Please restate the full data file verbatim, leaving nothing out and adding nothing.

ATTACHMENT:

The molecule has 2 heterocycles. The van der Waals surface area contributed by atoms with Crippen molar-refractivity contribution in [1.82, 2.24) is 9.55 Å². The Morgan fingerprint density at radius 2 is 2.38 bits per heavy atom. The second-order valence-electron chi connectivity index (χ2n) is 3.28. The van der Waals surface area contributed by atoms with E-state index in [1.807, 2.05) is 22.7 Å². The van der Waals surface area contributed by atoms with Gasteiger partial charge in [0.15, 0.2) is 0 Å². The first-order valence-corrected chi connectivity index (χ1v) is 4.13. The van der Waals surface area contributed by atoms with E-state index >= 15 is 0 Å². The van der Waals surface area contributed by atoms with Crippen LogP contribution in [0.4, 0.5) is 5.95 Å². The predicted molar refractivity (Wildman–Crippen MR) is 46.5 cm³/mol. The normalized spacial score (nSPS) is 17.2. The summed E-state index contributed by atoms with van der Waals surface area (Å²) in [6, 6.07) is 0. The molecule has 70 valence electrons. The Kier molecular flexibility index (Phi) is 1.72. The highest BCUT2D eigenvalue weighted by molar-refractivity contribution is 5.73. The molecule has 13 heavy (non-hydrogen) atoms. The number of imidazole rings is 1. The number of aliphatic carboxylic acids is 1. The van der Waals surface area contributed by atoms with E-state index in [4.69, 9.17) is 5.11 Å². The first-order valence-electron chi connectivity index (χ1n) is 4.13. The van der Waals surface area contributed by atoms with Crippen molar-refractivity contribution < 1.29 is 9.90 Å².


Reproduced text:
The molecule has 2 heterocycles. The van der Waals surface area contributed by atoms with Crippen molar-refractivity contribution in [1.82, 2.24) is 9.55 Å². The Morgan fingerprint density at radius 2 is 2.38 bits per heavy atom. The second-order valence-electron chi connectivity index (χ2n) is 3.28. The van der Waals surface area contributed by atoms with E-state index in [1.807, 2.05) is 22.7 Å². The van der Waals surface area contributed by atoms with Gasteiger partial charge in [0.15, 0.2) is 0 Å². The first-order valence-corrected chi connectivity index (χ1v) is 4.13. The van der Waals surface area contributed by atoms with E-state index >= 15 is 0 Å². The van der Waals surface area contributed by atoms with Crippen LogP contribution in [0.4, 0.5) is 5.95 Å². The predicted molar refractivity (Wildman–Crippen MR) is 46.5 cm³/mol. The normalized spacial score (nSPS) is 17.2. The summed E-state index contributed by atoms with van der Waals surface area (Å²) in [6, 6.07) is 0. The molecule has 70 valence electrons. The Kier molecular flexibility index (Phi) is 1.72. The highest BCUT2D eigenvalue weighted by molar-refractivity contribution is 5.73. The molecule has 13 heavy (non-hydrogen) atoms. The number of imidazole rings is 1. The number of aliphatic carboxylic acids is 1. The van der Waals surface area contributed by atoms with E-state index in [4.69, 9.17) is 5.11 Å². The first-order valence-electron chi connectivity index (χ1n) is 4.13. The van der Waals surface area contributed by atoms with Crippen molar-refractivity contribution < 1.29 is 9.90 Å².